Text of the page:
Three ways to link merge with hierarchical concept-combination

Thornton, Chris (2016) Three ways to link merge with hierarchical concept-combination. Biolinguistics, 10. pp. 78-106. ISSN 1450-3417

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Abstract

In the Minimalist Program, language competence is seen to stem from a fundamental ability to construct hierarchical structure, an operation dubbed `Merge'. This raises the problem of how to view hierarchical concept-combination. This is a conceptual operation which also builds hierarchical structure. We can conceive of a garden that consists of a lawn and a flower-bed, for example, or a salad consisting of lettuce, fennel and rocket, or a crew consisting of a pilot and engineer. In such cases, concepts are put together in a way that makes one the accommodating element with respect to the others taken in combination. The accommodating element becomes the root of a hierarchical unit. Since this unit is itself a concept, the operation is inherently recursive. Does this mean the mind has two independent systems of hierarchical construction? Or is some form of integration more likely? Following a detailed examination of the operations involved, this paper shows there are three main ways in which Merge might be linked to hierarchical concept-combination. Also examined are the architectural implications that arise in each case.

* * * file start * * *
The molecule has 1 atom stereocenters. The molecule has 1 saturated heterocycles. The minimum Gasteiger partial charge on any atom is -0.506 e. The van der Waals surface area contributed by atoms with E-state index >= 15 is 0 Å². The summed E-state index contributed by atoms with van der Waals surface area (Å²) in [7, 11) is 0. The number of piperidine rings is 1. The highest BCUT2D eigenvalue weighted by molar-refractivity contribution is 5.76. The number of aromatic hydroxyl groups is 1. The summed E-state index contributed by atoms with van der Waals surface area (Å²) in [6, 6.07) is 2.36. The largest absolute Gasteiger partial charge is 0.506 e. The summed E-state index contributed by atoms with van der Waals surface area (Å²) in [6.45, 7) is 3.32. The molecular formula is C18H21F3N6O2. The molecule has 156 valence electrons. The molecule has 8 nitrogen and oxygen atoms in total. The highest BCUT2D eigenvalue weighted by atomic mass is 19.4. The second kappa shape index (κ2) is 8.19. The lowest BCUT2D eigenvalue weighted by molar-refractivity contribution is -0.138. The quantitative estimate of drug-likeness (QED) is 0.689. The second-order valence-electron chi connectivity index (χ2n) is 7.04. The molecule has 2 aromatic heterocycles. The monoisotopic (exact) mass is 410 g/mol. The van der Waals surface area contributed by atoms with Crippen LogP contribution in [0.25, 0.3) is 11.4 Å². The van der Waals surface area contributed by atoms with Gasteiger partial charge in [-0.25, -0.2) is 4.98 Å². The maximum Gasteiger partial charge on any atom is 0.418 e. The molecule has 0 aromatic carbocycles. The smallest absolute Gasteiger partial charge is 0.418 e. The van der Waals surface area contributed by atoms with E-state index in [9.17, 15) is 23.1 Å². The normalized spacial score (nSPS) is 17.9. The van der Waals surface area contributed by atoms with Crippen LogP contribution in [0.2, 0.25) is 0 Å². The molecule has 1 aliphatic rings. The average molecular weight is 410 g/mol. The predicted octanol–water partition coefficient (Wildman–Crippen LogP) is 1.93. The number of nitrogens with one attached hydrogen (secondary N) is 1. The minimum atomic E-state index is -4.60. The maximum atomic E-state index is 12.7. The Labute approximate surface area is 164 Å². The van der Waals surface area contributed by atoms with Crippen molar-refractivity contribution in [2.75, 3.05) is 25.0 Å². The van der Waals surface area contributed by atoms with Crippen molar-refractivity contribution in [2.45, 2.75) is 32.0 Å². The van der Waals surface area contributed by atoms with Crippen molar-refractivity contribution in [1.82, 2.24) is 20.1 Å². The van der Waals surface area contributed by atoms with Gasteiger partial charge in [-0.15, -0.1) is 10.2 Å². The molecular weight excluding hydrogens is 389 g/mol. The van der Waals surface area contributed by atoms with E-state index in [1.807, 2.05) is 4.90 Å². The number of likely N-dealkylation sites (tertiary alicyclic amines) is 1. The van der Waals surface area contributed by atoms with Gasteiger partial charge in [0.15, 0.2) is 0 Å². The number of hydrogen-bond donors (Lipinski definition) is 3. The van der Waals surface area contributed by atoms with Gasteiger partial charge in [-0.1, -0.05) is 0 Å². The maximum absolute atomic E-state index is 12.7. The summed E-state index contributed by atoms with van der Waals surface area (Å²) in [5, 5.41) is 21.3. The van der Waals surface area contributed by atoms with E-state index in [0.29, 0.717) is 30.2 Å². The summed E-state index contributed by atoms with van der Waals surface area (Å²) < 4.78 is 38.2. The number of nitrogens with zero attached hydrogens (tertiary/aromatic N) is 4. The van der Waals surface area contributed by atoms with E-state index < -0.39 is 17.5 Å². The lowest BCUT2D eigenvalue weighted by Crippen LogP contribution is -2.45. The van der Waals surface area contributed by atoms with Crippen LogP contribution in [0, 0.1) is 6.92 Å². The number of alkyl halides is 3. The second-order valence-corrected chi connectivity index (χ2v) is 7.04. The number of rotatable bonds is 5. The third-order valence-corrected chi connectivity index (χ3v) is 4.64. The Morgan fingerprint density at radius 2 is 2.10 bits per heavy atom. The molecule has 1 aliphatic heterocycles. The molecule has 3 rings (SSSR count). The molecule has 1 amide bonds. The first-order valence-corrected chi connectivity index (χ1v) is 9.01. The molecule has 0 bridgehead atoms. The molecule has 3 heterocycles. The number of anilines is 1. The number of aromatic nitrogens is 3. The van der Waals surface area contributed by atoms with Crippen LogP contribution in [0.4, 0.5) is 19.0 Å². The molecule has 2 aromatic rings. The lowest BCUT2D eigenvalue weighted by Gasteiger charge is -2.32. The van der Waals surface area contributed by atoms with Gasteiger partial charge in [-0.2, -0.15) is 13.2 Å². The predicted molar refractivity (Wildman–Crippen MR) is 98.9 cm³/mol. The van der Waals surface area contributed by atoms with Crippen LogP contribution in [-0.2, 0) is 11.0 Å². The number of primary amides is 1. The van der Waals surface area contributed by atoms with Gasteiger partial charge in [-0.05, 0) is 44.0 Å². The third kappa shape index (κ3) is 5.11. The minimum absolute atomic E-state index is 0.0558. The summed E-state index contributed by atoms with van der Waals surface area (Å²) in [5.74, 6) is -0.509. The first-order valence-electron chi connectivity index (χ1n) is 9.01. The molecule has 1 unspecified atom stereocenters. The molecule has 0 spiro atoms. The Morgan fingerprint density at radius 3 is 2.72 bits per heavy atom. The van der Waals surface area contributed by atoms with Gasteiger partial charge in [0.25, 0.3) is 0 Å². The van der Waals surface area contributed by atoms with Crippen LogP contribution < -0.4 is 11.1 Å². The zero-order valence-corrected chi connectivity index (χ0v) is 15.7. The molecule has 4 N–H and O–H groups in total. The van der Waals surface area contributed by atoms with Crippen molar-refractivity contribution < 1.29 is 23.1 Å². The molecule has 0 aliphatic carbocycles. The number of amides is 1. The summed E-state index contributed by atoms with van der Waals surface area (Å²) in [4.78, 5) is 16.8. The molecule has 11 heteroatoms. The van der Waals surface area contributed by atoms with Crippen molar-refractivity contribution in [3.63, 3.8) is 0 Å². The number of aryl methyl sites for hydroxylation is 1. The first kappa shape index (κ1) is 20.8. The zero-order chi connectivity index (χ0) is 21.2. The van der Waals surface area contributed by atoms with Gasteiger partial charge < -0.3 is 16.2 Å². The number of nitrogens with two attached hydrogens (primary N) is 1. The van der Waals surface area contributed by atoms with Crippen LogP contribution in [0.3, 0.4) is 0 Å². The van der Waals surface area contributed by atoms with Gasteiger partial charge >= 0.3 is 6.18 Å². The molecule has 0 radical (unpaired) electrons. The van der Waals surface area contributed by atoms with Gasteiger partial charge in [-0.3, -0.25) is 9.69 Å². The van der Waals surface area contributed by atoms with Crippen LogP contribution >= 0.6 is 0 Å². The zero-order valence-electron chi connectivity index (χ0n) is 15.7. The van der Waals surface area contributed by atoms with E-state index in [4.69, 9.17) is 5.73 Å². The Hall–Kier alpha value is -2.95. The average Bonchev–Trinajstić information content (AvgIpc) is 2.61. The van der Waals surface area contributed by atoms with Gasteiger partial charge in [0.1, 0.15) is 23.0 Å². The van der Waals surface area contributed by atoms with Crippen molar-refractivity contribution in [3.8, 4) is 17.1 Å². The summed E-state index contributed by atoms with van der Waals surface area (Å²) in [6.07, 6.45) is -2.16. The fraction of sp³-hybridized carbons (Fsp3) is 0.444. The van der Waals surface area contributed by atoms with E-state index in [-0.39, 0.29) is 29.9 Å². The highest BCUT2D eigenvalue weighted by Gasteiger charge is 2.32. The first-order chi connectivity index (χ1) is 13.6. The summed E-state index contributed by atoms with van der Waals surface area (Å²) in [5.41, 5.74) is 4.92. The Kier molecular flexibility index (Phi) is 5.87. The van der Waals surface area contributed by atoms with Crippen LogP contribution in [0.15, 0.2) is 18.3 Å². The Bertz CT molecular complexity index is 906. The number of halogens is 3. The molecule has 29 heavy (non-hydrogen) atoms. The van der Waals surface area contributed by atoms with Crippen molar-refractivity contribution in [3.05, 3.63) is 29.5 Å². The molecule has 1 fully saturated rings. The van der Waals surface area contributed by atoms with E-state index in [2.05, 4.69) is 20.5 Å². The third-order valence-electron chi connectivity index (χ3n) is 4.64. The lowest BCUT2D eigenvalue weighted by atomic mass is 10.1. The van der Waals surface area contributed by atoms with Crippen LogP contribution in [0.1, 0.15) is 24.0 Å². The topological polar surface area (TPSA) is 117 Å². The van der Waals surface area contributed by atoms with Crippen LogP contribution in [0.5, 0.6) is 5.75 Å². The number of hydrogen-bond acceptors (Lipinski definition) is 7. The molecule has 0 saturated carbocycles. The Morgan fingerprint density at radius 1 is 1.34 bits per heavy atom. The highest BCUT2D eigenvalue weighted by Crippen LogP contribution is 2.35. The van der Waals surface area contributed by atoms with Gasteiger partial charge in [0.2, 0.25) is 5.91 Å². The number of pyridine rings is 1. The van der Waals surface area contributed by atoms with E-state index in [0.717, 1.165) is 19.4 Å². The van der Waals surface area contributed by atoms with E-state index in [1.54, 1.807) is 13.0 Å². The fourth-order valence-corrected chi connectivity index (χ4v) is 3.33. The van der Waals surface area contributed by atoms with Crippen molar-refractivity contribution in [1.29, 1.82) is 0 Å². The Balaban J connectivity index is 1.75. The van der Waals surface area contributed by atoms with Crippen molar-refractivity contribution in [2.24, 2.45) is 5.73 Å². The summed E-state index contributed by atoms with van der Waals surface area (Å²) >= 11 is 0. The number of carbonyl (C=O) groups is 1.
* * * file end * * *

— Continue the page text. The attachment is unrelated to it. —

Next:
Item Type: Article
Schools and Departments: School of Engineering and Informatics > Informatics
Research Centres and Groups: Centre for Cognitive Science
Subjects: Q Science
Q Science > QZ Psychology
T Technology > T Technology (General)
Depositing User: Chris Thornton
Date Deposited: 02 May 2018 08:49
Last Modified: 02 Jul 2019 15:49
URI: http://sro.sussex.ac.uk/id/eprint/67425

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